These folks tell me they read other books about SSIS (SQL Server Integration Services) but they didn’t really grok SSIS until they read the book authored by the team and me. I suppose that could mean the team and I are awesome. I believe that’s mostly true, but I am definitely biased…

    Here’s what I believe is really happening, though. I think these folks – and many others I’ve never met – learned more than they realized from those other books. I think our book was the last or latest SSIS book they read. I think the other books exposed these readers to complex data integration concepts, perhaps for the very first time. I still remember learning data integration and it was painful for me – and I believe I have a knack for it!

    I think our book is merely the book they read after the others. I’m willing to bet other folks have read our books first, then read books by other authors, and told those authors the same thing. I’m cool with that. As an author, I’m happy you’re reading books about the topic.

    :{>

    Learn More:
    SSIS Design Patterns and Biml: A Day of Intelligent Data Integration – Boston SQL Saturday precon, 24 Feb 2017
    Save Time and Improve SSIS Quality with Biml
    An Example of Data Integration Lifecycle Management with SSIS, Part 4
    The Recordings for SSIS Academy: Using the SSIS Catalog are Available
    SSIS Catalog Compare v2.0 Launch Event 7 Mar 2017!

    Related Training:
    IESSIS1: Immersion Event on Learning SQL Server Integration Services – April 2017, Chicago 
    IESSIS2: Immersion Event on Advanced Integration Services – Oct 2017, Chicago
    From Zero to Biml - 19-22 Jun 2017, London

  • Intelligent Data Integration, SSIS Design Patterns, and Biml

    On Friday, 24 Feb 2017, I have the privilege and honor of delivering a full-day precon titled SSIS Design Patterns and Biml: A Day of Intelligent Data Integration as part of SQL Saturday Boston. If you’re interested in learning more or attending, you can learn more here.

    “Isn’t This The Same Presentation You Delivered Before, Andy?”

    Yes and no. It has the same title but…

    I’ve focused on Biml presentations for the past two years. Over the past eighteen months I’ve built the DILM Suite. These facts intersect: My goal is to facilitate DevOps and Continuous Integration (CI) with SQL Server Integration Services (SSIS) and Biml plays an important role; namely, automated SSIS code generation. The DILM Suite development work has impacted my webinars and presentations – especially this precon. I delivered SSIS Design Patterns and Biml: A Day of Intelligent Data Integration once before, over a year ago in Atlanta. Since then I’ve delivered modules of that presentation in Enterprise Data & Analytics webinars. With each delivery the DILM Suite development work has informed and inspired changes to the content of the modules; the content has evolved and the 24 Feb delivery will be different.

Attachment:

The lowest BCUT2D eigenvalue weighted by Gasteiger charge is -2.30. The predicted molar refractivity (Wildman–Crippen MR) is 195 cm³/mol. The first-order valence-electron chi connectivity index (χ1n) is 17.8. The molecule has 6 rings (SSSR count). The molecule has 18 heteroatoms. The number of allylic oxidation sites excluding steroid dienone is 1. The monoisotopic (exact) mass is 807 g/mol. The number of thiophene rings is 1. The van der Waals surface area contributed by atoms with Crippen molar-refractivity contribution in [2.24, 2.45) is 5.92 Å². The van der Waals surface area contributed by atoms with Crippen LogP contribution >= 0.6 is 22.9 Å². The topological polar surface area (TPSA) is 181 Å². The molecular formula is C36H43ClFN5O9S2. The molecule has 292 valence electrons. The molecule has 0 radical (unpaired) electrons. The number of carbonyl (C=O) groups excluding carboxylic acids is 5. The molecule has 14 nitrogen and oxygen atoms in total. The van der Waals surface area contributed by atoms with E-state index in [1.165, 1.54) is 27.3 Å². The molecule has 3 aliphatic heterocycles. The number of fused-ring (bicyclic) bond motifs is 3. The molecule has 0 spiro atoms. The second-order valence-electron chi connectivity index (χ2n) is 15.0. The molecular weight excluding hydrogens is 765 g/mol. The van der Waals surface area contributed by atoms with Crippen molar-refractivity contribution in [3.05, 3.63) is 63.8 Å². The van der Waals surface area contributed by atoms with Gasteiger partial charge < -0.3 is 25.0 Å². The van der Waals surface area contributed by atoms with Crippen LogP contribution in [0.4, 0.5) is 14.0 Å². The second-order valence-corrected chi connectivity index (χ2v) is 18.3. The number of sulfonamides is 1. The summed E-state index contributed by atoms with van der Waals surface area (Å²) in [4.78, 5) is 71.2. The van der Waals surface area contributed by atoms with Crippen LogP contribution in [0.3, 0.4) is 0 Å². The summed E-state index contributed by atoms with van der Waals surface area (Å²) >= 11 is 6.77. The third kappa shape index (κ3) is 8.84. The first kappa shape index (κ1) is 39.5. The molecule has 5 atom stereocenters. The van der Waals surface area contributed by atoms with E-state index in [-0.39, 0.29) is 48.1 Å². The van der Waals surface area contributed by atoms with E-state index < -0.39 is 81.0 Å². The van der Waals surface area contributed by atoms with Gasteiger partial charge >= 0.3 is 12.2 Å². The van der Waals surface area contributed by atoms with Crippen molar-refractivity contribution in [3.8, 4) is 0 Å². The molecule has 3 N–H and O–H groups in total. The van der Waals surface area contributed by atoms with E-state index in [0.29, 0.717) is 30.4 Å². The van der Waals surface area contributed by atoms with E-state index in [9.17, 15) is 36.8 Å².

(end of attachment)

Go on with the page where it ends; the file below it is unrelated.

This evolution-of-content has happened to many of my Biml presentations. In some cases the updates are such that today’s version of the presentation is a radical departure from the first delivery. Why? I’m constantly learning. Writing the DILM Suite has intensified my learning. As I’ve shepherded this vision and watched it come to fruition, I’ve discovered new possibilities and more use cases.

    “Mini-Cycles”

    I catch a glimpse of what’s possible and develop until it’s reality. As I develop, the glimpse becomes more defined and I add and refine features in response. This “mini-cycle” continues until I reach a good stopping point with a solution, product, or utility. By then I’ve caught a glimpse of a solution to another problem and begin developing a different solution… and the mini-cycle repeats for this other solution, product, or utility.

    With DILM Suite, I catch a glimpse of a Euler diagram (I think visually, in graphs) showing how two or more of the solutions, products, and utilities work together to facilitate more complex DevOps and SSIS CI scenarios. This started in early 2016 around the time I began releasing a handful of free utilities. There will be more free utilities (one within the next 30 days) but the list of free DILM Suite stuff at the time of this writing is:

    The blog post titled An Example of Data Integration Lifecycle Management with SSIS, Part 4 provides a glimpse of how one might use four of these free tools together (everything except the Biml Express Metadata Framework – which hadn’t been released at that time). Today, at the time of this writing, that glimpse is my latest “pinnacle.” The Euler’s in my mind, though, are already two pinnacles beyond that – and working on a 3rd. It’s likely the 24 Feb delivery of the SSIS Design Patterns and Biml: A Day of Intelligent Data Integration precon will contain material beyond these five free tools.

    The delivery after 24 Feb (15 Jun) will likely contain still more material. I’m continuously integrating my Continuous Integration and DevOps-for-SSIS thoughts, and then building tools and designing best practices and patterns to support the latest version of my vision.